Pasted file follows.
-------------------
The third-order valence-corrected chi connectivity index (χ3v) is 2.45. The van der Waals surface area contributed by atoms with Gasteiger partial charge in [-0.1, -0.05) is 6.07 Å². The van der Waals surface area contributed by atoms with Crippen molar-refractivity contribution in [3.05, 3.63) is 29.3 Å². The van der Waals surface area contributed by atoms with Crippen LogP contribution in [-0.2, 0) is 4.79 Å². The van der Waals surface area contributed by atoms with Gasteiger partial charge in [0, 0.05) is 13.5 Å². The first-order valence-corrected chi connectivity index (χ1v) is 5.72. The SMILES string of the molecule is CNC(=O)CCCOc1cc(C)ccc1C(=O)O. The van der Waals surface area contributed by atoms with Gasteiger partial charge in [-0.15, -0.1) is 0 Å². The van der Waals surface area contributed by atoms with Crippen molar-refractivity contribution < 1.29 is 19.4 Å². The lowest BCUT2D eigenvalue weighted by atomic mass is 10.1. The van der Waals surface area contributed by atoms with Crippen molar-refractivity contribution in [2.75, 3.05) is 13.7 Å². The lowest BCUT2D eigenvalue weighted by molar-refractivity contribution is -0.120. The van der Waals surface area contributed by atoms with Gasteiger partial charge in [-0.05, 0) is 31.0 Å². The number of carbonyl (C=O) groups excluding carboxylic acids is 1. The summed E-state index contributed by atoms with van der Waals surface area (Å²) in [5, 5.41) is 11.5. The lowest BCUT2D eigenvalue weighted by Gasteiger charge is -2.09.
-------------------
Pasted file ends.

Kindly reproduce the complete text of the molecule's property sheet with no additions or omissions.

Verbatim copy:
The third-order valence-corrected chi connectivity index (χ3v) is 2.45. The van der Waals surface area contributed by atoms with Gasteiger partial charge in [-0.1, -0.05) is 6.07 Å². The van der Waals surface area contributed by atoms with Crippen molar-refractivity contribution in [3.05, 3.63) is 29.3 Å². The van der Waals surface area contributed by atoms with Crippen LogP contribution in [-0.2, 0) is 4.79 Å². The van der Waals surface area contributed by atoms with Gasteiger partial charge in [0, 0.05) is 13.5 Å². The first-order valence-corrected chi connectivity index (χ1v) is 5.72. The SMILES string of the molecule is CNC(=O)CCCOc1cc(C)ccc1C(=O)O. The van der Waals surface area contributed by atoms with Gasteiger partial charge in [-0.15, -0.1) is 0 Å². The van der Waals surface area contributed by atoms with Crippen molar-refractivity contribution < 1.29 is 19.4 Å². The lowest BCUT2D eigenvalue weighted by atomic mass is 10.1. The van der Waals surface area contributed by atoms with Crippen molar-refractivity contribution in [2.75, 3.05) is 13.7 Å². The lowest BCUT2D eigenvalue weighted by molar-refractivity contribution is -0.120. The van der Waals surface area contributed by atoms with Gasteiger partial charge in [-0.05, 0) is 31.0 Å². The number of carbonyl (C=O) groups excluding carboxylic acids is 1. The summed E-state index contributed by atoms with van der Waals surface area (Å²) in [5, 5.41) is 11.5. The lowest BCUT2D eigenvalue weighted by Gasteiger charge is -2.09.